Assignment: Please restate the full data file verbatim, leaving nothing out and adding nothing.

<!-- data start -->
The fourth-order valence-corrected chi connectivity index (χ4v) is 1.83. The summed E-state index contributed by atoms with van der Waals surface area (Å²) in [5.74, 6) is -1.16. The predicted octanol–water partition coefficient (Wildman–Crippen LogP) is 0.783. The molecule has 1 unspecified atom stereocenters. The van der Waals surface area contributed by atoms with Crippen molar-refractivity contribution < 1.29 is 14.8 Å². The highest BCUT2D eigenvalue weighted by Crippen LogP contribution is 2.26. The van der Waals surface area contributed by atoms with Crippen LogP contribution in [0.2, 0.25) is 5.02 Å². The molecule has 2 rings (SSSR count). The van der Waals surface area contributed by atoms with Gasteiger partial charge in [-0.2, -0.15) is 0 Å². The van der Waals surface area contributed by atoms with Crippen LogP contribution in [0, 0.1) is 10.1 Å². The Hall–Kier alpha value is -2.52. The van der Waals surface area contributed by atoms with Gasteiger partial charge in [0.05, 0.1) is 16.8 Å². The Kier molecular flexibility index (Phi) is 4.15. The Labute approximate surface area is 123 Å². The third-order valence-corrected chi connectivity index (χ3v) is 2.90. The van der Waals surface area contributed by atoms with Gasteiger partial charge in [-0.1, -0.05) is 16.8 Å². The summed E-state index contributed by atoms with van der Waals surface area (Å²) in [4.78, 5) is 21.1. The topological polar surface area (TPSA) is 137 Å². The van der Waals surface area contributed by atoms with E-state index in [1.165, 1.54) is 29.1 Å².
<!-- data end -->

The fourth-order valence-corrected chi connectivity index (χ4v) is 1.83. The summed E-state index contributed by atoms with van der Waals surface area (Å²) in [5.74, 6) is -1.16. The predicted octanol–water partition coefficient (Wildman–Crippen LogP) is 0.783. The molecule has 1 unspecified atom stereocenters. The van der Waals surface area contributed by atoms with Crippen molar-refractivity contribution < 1.29 is 14.8 Å². The highest BCUT2D eigenvalue weighted by Crippen LogP contribution is 2.26. The van der Waals surface area contributed by atoms with Crippen LogP contribution in [0.2, 0.25) is 5.02 Å². The molecule has 2 rings (SSSR count). The van der Waals surface area contributed by atoms with Gasteiger partial charge in [-0.2, -0.15) is 0 Å². The van der Waals surface area contributed by atoms with Crippen LogP contribution in [0, 0.1) is 10.1 Å². The Hall–Kier alpha value is -2.52. The van der Waals surface area contributed by atoms with Gasteiger partial charge in [0.05, 0.1) is 16.8 Å². The Kier molecular flexibility index (Phi) is 4.15. The Labute approximate surface area is 123 Å². The third-order valence-corrected chi connectivity index (χ3v) is 2.90. The van der Waals surface area contributed by atoms with Gasteiger partial charge in [-0.1, -0.05) is 16.8 Å². The summed E-state index contributed by atoms with van der Waals surface area (Å²) in [4.78, 5) is 21.1. The topological polar surface area (TPSA) is 137 Å². The van der Waals surface area contributed by atoms with E-state index in [1.165, 1.54) is 29.1 Å².